I am running way behind in my New Yorker reading. But some facts don’t change, even if you read them almost three months later.
In the midst of an excellent article by Ken Auletta (link to Auletta’s website here) about outgoing New York City Mayor Michael Bloomberg (The New Yorker, August 26, 2013) are some sobering statistics about poverty and the inequality of wealth in America’s greatest city. I quote them directly:
“By the end of 2011 more than a fifth of New Yorkers were living below the poverty line and another quarter just above it.” You read that one right: 20% plus 25% = 45% of New Yorkers living either below the poverty line or just above it – almost half of the city’s residents.
“A million seven hundred thousand city residents are poor, nearly a third of them children; the number of people on food stamps has risen by two-thirds since 2007. Fifty thousand residents, including twenty thousand children, are homeless.” That’s quoting the Fiscal Policy Institute.
“The wealthiest one per cent of city residents—those who make half a million dollars or more a year—earn thirty-nine per cent of all city income, up from just twelve per cent in 1980. Nationwide, the top one per cent earn twenty per cent of all income, up from ten per cent in 1980.” In other words, New York City is by some measures twice as unequal in wealth distribution than the whole of the USA, which is already turning to a frighteningly unequal place with wealth so badly distributed that it is at the level of the 1920s.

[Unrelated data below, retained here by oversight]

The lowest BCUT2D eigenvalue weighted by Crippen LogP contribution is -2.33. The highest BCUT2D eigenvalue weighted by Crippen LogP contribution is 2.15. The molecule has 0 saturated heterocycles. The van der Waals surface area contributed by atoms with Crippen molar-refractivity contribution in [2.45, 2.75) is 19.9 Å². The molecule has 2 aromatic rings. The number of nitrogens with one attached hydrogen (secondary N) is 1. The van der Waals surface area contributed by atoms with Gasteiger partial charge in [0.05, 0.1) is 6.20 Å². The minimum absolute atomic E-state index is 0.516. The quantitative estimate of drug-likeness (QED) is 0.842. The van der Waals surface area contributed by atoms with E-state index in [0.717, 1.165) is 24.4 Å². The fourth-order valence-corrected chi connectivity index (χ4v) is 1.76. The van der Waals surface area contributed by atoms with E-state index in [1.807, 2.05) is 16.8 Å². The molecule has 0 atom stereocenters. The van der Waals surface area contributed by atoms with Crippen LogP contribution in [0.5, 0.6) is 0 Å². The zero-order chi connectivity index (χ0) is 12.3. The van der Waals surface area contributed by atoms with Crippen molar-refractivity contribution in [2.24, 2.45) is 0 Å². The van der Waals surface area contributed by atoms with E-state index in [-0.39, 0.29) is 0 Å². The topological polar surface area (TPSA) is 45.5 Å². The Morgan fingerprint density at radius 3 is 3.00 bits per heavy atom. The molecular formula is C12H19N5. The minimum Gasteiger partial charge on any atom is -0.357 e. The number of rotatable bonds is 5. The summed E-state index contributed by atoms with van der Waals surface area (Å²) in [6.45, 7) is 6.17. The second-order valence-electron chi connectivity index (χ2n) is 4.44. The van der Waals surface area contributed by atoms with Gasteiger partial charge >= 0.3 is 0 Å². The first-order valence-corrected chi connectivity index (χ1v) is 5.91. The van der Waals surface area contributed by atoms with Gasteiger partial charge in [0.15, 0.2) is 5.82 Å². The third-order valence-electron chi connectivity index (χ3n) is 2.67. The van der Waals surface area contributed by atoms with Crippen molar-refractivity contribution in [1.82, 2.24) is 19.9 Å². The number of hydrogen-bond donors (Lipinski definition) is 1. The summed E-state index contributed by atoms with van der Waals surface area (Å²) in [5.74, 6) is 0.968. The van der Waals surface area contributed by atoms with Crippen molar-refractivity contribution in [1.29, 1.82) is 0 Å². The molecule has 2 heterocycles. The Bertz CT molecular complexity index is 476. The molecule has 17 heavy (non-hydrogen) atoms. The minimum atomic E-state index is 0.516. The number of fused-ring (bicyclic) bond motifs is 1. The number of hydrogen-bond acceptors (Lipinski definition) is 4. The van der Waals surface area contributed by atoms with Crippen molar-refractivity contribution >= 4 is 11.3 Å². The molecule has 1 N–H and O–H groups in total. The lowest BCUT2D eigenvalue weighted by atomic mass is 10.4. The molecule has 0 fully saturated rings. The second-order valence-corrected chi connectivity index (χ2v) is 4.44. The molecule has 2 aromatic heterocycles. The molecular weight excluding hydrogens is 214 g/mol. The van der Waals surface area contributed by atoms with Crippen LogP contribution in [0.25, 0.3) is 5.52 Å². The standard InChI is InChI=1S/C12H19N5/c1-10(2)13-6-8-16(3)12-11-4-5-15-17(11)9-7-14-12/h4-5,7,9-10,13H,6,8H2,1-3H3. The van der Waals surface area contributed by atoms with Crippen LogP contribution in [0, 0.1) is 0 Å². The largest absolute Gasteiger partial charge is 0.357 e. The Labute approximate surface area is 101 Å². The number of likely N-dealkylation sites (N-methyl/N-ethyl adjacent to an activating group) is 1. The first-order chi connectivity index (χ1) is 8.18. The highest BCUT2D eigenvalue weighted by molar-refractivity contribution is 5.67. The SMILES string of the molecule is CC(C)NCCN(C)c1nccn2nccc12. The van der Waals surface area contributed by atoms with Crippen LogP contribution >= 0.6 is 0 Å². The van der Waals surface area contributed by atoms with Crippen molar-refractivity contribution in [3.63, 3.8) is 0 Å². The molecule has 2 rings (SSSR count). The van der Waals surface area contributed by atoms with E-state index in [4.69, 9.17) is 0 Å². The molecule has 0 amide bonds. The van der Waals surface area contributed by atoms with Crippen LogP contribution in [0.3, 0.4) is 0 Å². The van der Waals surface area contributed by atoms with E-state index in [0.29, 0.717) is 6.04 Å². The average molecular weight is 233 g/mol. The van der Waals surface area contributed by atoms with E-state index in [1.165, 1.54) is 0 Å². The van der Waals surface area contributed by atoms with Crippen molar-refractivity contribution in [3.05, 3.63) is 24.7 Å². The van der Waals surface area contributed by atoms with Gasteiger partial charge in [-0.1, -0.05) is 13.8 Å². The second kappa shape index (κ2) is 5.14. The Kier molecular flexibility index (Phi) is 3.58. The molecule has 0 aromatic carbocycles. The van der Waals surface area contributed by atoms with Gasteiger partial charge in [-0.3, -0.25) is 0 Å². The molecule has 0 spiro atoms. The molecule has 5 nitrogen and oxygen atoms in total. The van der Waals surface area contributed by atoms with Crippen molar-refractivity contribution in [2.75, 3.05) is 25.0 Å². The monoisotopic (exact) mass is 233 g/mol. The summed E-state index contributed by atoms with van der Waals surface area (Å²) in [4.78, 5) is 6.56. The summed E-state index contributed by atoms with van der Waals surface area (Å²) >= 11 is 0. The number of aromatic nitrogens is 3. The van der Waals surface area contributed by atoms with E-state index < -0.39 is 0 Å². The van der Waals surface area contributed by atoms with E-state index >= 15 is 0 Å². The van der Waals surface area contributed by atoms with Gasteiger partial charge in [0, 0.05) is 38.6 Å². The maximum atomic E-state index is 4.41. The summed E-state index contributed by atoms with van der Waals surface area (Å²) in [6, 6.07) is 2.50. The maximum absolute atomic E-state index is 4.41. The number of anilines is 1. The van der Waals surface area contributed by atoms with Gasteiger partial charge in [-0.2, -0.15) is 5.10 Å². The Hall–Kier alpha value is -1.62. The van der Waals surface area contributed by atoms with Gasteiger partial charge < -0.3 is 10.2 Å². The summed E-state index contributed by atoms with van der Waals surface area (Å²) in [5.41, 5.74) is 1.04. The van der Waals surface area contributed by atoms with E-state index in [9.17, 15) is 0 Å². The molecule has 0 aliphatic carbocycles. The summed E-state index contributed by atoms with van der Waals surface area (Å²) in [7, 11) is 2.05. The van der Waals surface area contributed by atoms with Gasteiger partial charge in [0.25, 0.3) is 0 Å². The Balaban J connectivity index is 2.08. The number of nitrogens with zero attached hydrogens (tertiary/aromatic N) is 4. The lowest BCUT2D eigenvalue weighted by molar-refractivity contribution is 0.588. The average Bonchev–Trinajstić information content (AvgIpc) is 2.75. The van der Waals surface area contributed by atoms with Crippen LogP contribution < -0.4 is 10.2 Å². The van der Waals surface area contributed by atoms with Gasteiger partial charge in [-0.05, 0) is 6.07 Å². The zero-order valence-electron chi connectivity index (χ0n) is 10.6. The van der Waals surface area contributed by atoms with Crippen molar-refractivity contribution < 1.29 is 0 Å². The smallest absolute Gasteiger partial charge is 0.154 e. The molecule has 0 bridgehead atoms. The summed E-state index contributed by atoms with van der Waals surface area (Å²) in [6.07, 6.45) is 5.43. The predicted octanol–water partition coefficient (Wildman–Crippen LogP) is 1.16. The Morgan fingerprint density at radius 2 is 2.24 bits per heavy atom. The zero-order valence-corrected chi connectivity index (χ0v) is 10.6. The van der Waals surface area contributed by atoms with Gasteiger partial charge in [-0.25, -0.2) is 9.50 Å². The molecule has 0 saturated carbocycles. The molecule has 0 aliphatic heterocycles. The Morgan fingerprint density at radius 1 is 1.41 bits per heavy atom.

But lest we think that the rich are not “doing their thing”: “The top one per cent of city taxpayers consists of just thirty-five thousand residents, and they already contribute forty-three per cent of the city’s income-tax revenues.” There are two ways to look at this: either they really are doing their “fair share”, or “they certainly must have oodles of money, especially when you realise that the city’s income tax rate is 3.9%.
Reminds me of an old saying: The rich are different from you and me – they have more money.